Employees are also often the ones interacting most with customers, so they have a direct effect on your customers’ experiences. Making sure employees feel prioritized and having them on your side post-merger will have a positive impact on both your employee and customer stakeholders.
One benefit of a merger or acquisition is the ability to qualify for volume discounts on purchases, which can, in turn, increase profits. That’s why your post-merger plan should include a focus on maintaining and strengthening your supplier connections as you renegotiate their contracts.
In order to do this effectively, make sure not to overlook another essential part of post-deal integration: simplifying your company’s internal business processes. Everyone should receive effective communications from the same email and chat app systems. Also, migrate everyone to the same accounting, calendar, CRM, and employee benefits systems. Having the ability to run a single management report on your company’s progress is an important element of a well-organized business.
This group of stakeholders has a unique commitment to your business because their level of comfort with the merger or acquisition directly affects your company’s success. It is critical to stay in regular communication with your investors.
Ensure that you give detailed updates on how the business is doing. In doing so, provide a clear view of your progress on the business plan they agreed to.
Having this open line of communication is especially important if you have bad news to deliver. Capital providers might be less inclined to give you the benefit of the doubt if you haven’t given them insight into your thinking. If they’re impatient to get their money back and you’re not living up to the terms of their original investment, that could potentially cost you your job.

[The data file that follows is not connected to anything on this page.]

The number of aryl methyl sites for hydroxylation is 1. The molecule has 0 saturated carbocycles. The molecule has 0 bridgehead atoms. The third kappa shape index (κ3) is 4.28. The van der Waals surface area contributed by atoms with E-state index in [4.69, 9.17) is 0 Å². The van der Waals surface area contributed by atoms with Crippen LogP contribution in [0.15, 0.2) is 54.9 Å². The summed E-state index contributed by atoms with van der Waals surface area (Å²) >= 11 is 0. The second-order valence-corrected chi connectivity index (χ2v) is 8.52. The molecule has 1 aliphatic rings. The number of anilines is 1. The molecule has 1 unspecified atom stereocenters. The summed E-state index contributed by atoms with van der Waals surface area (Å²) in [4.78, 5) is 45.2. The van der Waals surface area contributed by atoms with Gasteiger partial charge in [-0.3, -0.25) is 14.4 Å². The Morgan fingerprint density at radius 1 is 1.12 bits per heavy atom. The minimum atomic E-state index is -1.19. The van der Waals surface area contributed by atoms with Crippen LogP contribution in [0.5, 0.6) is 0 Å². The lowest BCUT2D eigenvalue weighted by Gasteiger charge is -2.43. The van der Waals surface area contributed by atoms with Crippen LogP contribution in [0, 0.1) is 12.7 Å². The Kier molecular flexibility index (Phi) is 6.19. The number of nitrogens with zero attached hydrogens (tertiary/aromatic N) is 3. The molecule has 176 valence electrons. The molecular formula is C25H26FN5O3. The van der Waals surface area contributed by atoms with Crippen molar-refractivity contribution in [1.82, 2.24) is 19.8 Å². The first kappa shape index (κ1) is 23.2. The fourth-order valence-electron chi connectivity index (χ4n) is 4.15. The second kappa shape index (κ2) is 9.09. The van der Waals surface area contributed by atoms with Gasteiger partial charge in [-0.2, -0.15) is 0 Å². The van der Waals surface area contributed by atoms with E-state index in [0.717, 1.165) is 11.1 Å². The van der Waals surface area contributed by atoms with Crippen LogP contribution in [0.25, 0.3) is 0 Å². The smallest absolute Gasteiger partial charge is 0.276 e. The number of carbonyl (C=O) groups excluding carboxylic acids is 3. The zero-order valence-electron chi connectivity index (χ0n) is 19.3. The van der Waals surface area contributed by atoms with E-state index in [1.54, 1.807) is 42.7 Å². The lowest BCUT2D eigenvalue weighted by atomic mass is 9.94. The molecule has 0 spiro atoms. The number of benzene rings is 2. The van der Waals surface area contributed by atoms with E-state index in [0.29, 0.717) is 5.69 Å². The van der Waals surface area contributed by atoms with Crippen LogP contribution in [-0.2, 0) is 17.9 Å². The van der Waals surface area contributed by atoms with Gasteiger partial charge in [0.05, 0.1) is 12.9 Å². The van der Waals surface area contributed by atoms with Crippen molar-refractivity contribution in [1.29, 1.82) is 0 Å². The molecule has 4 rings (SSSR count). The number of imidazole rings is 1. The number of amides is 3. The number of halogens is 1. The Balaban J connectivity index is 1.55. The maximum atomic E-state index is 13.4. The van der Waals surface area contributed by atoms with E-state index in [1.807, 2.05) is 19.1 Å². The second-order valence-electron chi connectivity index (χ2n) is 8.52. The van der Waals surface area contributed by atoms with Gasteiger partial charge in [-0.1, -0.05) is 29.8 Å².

Your organization itself
After a merger or acquisition, you may be tasked with integrating new employees, customers and processes. This period of flux can be a good opportunity to focus on fostering company culture.
A unified company culture can be achieved by focusing on individual employee growth and providing opportunities for employees to build team solidarity. Giving specific attention to your organization and its culture will help you turn your expanded company into a cohesive whole.
The close of a deal is the point where you stop talking about what you’re going to do and begin the process of actually doing things. A detailed post-merger integration plan can significantly reduce the risk of any of your most important stakeholders being neglected, giving your business the best possible chance at a smooth transition.
Frank Williamson is the founder of Oaklyn Consulting, a consulting firm that helps investor groups and private businesses, from startup to middle market, with mergers, acquisitions, capital-raising, investor relations, succession, and other strategic corporate finance decisions. Oaklyn Consulting does not work as a broker but as an extension of clients’ boards and management teams, charging time-based fees for investment banking advice.